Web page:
This figure is, of course, just a top-level aggregate and it is possible to break it down and look at specific demographic groups. This is a topic to which I’ll return in my next column – but for now, it is worth highlighting two things.

First, it explicitly includes in its total households that are suppressed currently because of an unhealthy housing system. Perhaps the most obvious examples are those 25–34-year-olds who are often bunched into ‘crammer households’ with other people unrelated to them or else still at home with their parents. This is a critical point for local authorities to consider, as the default ‘Housing Need & Demand Assessment’ tool effectively ‘bakes in’ current living arrangements for these and other age groups.

The second point to call out relates to our ageing population and its implications for housing need, again a point to which I’ll return in more depth in the weeks to come. Ireland’s over-65 population will nearly triple in size between the 2010s and the 2050s, making up well over half of the increase in population between 2016 and 2051. Our 85-plus population will increase by a factor of close to five. This means that when thinking of housing need, we should really be thinking of housing and care needs in an integrated way.

Meeting all need

Back to 49,000 homes per year and how we get there. Underneath that headline number, we can think of two main types of income groups. First, there are those with incomes sufficiently low that they meet the threshold for state support to meet their housing (and care) needs – these are Group “A” in the first figure above. And secondly, there are those whose incomes are sufficiently high to be able to cover the cost of their housing (and care) needs and who therefore receive no housing (and care) support from the State – group “B” in the figure above.

A housing system fails when there are parts of society that fall outside these two groups – in other words, those whose incomes are too low to be covered by the market but too high to qualify for state support. This is group “C” in the figure above, what might be termed the ‘forgotten middle’ of housing policy.

Thought of this way, the high-level vision for housing policy is somewhat straightforward: make sure that those households in ‘Group C’ are moved either into ‘Group A’ – where they are covered by state supports – or else into ‘Group B’, where they are covered by the market. The second figure, below, shows the two main sets of tools that policymakers have at their disposal to do this.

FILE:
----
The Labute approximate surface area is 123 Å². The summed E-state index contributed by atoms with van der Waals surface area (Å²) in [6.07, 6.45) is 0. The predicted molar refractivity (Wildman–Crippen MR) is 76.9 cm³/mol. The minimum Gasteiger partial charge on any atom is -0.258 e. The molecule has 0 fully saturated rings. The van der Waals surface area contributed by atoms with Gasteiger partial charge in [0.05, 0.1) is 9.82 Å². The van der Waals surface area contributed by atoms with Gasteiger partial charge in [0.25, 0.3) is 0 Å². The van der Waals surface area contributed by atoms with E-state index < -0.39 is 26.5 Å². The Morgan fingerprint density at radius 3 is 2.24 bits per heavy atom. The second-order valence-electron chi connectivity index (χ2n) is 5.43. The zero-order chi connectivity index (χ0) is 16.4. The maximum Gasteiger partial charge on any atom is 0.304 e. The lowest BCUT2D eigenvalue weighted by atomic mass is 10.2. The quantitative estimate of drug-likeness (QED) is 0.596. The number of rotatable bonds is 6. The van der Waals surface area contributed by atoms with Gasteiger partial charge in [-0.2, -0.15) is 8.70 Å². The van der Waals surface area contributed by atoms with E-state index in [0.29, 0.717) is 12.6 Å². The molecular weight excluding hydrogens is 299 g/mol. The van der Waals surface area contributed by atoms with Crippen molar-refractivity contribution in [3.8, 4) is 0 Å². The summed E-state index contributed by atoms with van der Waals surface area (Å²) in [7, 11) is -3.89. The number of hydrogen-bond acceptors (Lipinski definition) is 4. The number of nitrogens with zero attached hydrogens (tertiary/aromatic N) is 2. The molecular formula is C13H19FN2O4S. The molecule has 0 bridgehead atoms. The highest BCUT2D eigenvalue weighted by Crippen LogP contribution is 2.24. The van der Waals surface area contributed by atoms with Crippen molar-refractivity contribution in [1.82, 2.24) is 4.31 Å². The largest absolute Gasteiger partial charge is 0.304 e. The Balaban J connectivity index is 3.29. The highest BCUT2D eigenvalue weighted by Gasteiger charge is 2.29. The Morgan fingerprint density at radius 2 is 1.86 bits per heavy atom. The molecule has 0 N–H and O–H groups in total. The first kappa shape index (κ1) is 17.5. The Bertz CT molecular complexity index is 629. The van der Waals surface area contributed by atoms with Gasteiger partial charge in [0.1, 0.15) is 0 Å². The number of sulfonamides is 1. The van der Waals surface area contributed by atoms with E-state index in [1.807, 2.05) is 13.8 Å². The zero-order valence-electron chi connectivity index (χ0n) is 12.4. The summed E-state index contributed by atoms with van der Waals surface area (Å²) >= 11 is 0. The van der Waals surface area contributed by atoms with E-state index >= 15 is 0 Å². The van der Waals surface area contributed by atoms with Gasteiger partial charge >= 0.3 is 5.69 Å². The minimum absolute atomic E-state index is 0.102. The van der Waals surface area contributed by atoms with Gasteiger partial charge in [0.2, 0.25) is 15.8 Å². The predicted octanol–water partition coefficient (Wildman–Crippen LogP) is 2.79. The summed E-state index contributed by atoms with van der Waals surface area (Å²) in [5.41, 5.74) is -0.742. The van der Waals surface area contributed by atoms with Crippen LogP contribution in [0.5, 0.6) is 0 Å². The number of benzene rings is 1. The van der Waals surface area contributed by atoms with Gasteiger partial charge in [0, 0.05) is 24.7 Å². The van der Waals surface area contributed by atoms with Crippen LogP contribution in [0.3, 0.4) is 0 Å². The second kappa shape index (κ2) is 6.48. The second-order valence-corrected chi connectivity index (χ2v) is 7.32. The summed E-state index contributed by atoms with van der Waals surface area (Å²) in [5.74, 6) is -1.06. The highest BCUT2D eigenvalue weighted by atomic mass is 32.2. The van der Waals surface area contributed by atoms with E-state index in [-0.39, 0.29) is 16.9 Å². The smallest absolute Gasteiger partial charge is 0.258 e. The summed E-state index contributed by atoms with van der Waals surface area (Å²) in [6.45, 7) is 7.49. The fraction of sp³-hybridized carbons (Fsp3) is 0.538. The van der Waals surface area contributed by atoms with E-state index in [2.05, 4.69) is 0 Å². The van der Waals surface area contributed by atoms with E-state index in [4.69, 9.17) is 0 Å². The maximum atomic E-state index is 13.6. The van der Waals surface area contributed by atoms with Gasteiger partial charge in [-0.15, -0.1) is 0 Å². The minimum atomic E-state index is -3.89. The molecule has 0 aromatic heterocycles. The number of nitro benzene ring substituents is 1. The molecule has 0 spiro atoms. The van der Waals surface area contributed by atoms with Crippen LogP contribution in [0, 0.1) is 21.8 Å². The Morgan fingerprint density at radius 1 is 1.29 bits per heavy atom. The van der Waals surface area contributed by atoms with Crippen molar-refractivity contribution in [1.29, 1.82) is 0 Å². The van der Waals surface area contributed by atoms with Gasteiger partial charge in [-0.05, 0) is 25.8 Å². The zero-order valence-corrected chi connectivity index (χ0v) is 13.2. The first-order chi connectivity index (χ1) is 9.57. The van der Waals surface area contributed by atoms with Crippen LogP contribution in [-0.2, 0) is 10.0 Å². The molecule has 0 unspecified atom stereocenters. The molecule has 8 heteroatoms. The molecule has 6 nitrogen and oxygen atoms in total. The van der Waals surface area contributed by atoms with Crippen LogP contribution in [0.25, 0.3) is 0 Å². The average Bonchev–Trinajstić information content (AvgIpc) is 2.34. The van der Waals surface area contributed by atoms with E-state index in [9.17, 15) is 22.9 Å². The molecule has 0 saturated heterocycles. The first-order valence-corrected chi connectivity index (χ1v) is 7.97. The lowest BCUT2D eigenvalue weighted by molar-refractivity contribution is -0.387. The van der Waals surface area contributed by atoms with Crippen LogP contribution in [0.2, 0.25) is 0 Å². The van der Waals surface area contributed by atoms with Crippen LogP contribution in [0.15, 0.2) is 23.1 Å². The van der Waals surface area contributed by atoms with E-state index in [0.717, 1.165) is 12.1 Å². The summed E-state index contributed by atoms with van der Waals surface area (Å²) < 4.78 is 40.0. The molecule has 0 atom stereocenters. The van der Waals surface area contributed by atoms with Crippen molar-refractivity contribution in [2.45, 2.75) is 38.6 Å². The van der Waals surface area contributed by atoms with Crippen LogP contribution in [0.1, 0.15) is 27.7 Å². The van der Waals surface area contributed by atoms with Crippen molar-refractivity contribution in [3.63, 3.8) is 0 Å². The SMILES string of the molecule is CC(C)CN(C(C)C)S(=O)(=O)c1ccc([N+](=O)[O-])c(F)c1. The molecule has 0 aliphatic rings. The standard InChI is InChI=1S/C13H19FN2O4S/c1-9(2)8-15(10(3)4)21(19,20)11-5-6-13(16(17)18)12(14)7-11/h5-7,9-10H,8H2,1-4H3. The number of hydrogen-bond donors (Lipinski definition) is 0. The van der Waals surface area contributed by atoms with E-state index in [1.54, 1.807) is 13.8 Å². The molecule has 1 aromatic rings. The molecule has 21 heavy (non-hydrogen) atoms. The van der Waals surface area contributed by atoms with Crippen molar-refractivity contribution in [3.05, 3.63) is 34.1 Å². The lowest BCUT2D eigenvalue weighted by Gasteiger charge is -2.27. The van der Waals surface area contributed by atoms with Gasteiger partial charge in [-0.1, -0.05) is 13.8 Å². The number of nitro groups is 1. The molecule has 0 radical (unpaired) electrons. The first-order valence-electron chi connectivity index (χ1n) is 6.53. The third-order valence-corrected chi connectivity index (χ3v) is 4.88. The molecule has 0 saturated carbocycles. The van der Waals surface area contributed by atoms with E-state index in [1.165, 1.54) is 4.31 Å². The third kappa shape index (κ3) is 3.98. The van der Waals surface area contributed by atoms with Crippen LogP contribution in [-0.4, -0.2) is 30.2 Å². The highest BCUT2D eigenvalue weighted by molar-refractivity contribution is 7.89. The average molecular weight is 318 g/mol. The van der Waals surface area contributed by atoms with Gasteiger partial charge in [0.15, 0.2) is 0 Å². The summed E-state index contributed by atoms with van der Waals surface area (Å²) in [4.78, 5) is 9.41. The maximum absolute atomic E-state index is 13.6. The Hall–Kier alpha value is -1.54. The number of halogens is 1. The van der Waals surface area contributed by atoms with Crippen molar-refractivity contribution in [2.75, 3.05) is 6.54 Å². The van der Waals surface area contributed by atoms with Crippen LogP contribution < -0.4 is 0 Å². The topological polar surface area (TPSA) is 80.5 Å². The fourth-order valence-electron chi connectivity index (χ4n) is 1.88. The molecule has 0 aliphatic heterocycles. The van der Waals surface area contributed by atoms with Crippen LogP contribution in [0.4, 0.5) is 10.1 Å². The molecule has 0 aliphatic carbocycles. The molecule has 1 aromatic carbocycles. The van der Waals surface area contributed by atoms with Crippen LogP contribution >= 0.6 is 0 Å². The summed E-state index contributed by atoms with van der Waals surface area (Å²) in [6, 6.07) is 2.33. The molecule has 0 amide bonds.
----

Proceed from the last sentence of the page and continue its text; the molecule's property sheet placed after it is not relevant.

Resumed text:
First, they can increase the threshold for state support, bringing more of the income distribution into the supported housing sector – moving the horizontal line further out. And secondly, policymakers can aim to ensure that a greater fraction of the income distribution is covered by ‘the market’, i.e., without any need for subsidy or support – moving the dashed line down.

The two sets of tools – increasing the share covered by ‘the market’ and increasing the share covered by ‘social housing’ – would be substitutes in a system where ‘Group C’ didn’t exist. If you did one, it would, mathematically, reduce the need for the other. However, in a housing system that is chronically failing to meet the housing needs of its population, these two sets of tools are instead complementary tools. Both must be part of the solution.

Outlining this type of conceptual framework is, you might argue, the easy part. Bringing it into the real world is much tougher. Over the next number of columns, using information on the cost of providing homes in the market and on the income distribution, I will present estimates of the size of the ‘forgotten middle’ in Ireland. As mentioned above, one area of particular focus will be Ireland’s younger households, including (or especially) suppressed households – i.e. those that would in in a healthier housing system have formed households but have been stopped from doing so because of a lack of housing. A second focus group are Ireland’s older households, many of whom are trapped in homes that no longer meet their needs in a system that, almost by design, expects them to stay put regardless.